Undersea Tunnels, Electric Vehicles, and Ship Emissions

The 'Chunnel' is around 30 miles long. This is only used for trains - cars and trucks are driven onto carriers and hauled through the tunnel without their engines running.

A number of other undersea tunnels might make economic sense - Ireland to the UK, Japan to South Korea, Gibraltar to Morocco, Florida to the Bahamas and perhaps even eventually to Cuba. Such tunnels would reduce ship traffic between these ports, which would in turn reduce pollution from ships. This doesn't matter much if the conveyance through the tunnels is equally polluting.

One fairly obvious problem is ventilating tunnels containing fuel burning vehicles. Once cars and trucks are purely electric, this concern is significantly diminished. The electric vehicles, in turn, displace emissions by ships. Presumably. This doesn't mean much if the power generated to charge the vehicles comes from fossil fuels.

While nothing is completely predictable, in general offshore wind is faster and steadier, so situating wind turbines near these tunnels would be desirable. While this might not result in a completely emissions-free electric charge, it would would come close.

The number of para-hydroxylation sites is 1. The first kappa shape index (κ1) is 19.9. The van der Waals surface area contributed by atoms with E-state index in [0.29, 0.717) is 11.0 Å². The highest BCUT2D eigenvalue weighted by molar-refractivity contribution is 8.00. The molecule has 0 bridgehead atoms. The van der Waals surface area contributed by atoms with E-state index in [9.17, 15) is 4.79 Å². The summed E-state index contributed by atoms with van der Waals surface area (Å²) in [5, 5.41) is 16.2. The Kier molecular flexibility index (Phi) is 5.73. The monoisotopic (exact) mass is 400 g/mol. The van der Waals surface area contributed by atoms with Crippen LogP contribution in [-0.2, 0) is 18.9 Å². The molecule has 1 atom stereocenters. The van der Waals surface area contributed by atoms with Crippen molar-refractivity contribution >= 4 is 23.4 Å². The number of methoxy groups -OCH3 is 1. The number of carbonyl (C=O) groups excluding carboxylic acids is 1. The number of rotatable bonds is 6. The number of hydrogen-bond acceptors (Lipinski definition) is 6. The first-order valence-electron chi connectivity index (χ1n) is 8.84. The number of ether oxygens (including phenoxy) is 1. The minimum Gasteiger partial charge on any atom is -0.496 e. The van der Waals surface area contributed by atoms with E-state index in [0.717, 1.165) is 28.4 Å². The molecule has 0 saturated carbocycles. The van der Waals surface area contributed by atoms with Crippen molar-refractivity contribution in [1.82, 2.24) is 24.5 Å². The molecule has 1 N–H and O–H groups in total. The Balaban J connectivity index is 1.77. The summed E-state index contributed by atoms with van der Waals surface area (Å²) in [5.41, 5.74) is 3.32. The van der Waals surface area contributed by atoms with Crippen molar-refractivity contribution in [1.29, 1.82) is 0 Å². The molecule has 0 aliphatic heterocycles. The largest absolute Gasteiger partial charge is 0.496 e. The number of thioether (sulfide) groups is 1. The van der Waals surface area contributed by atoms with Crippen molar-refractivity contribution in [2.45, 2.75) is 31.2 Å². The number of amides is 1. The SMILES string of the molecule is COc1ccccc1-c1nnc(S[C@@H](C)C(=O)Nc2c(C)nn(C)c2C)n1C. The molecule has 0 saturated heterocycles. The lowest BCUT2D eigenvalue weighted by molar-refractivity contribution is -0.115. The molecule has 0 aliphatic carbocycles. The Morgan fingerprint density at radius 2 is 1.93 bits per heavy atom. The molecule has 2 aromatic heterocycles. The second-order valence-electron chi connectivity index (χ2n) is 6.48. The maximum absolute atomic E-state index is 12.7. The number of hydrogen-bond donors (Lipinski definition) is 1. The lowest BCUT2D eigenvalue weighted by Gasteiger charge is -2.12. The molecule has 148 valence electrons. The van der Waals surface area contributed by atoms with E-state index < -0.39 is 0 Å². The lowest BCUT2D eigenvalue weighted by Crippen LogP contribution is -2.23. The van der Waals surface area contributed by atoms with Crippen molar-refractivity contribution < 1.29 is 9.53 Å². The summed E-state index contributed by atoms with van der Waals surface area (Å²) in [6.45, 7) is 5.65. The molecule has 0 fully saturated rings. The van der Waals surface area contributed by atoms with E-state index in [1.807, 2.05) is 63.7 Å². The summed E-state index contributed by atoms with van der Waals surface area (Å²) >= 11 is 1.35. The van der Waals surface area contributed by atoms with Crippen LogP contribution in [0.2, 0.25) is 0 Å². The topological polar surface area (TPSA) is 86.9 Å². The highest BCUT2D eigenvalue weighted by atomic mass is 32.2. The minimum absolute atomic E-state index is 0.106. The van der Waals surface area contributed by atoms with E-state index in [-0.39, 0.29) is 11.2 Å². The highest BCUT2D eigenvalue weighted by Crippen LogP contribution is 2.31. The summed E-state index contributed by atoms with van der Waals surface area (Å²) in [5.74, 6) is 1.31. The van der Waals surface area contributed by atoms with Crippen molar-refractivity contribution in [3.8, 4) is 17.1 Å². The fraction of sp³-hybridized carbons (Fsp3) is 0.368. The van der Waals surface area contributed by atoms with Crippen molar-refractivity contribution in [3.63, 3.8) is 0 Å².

The other issue, of course, is the belligerence of the neighbors. Japan and South Korea barely tolerate each other. Spain is fighting with the UK over Gibraltar. A lot of Americans would rather not have another port of entry from yet another country.

These tunnels would shape the urban landscape in the immediate vicinity - the terminus on either side would end up being places to put warehouses, hotels, and 'attractions' for capturing coins from tourists. Some of this would appear fairly degenerate. However, it's likely that trade would blossom, given how much simpler it would be. Since such a tunnel would be in use 'forever' once it was built, the tolls would be a source of revenue for the respective governments for quite some time. It's likely that the tunnels could pay for themselves fairly easily.

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